The Mountains Get Taller
The four of us got an early start, this time to beat late afternoon thunderstorms. After less than a mile of walking I came across an etched, wood 1,500 mile sign attached to a tree. Wow, I’ve hiked the Colorado trail distance three times!
Connecticut is so good at signage in camping areas. Each has a map and wooden signs for features like the bear box and wash pit. The vista points also have signs.. The descent was gnarly as it had a couple steep, rocky drops.
Shortly after Bear Mountain we came upon the Massachusetts state line. I’ve been in the state before, a visit to Boston, but never hiked in it. We took a groupie and an extended snack break. The trail continued into Sages Ravine, which was absolutely beautiful. The stream wound among moss-covered boulders and often formed deep pools. We stopped to clean off in one such pool. I sat beside a jet of water that tickled the bottoms of my feet when I lowered them in.
Next came the ascent of Mt. Race. The trail wound along the edge of the mountain, offering fantastic views of the New England countryside. Raptors swirled on thermals far overhead. The actual top was hard to determine, one of many flat rocks amongst stunted trees. Afterwards, the trail descended less than 500 ft. before climbing Mt. Everett. Wooden steps were bolted into the steeper sections of rock so the climb to the summit went quickly. I had a snack and waited for Hobble-It and All The Way.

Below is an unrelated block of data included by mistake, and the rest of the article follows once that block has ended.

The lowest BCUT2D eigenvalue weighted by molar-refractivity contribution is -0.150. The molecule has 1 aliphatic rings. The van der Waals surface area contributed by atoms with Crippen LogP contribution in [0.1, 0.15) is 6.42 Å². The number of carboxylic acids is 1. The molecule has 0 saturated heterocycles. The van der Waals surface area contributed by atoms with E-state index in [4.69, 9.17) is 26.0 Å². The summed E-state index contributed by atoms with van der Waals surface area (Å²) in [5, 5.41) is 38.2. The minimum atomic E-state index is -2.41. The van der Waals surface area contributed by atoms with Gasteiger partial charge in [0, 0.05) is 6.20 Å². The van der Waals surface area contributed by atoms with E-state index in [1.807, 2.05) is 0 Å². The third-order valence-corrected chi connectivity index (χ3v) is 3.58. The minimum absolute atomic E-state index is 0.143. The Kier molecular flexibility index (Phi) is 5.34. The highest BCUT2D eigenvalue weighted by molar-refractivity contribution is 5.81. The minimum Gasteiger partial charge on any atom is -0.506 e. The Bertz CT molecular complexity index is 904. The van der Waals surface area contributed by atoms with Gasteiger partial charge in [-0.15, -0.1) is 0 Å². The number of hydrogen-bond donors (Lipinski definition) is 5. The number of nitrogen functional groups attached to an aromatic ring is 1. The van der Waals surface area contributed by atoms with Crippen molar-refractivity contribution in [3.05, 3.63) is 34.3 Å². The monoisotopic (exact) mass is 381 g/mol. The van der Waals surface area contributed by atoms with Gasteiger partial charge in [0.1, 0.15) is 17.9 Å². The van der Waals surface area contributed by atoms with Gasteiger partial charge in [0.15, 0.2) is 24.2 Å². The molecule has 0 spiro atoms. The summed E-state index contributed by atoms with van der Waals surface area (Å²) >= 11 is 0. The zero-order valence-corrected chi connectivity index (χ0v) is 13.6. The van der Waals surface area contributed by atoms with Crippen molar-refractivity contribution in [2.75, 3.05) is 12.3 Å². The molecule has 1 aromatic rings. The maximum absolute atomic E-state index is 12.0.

The descent of Mt. Everett was gentler than I expected. The three of us met Serendipity near Glen Brook shelter. The camping was my favorite, pine needle covered ground. We didn’t even go to the shelter as the privy, bear box, and water were all close to the trail. Sonic camped prior to Mt. Race. If there were thunderstorms they passed us by.
I had a leisurely morning, sleeping in until after 6 am and cooking my oatmeal. Usually I cold soak it these days. Then it was an eight mile hike to US 7. A half mile from the road crossing we came across trail magic from a group called the Sheffield Trail Angels. It was outstanding! I particularly enjoyed the fresh watermelon slices and dill pickle spears. My friends had grilled burgers.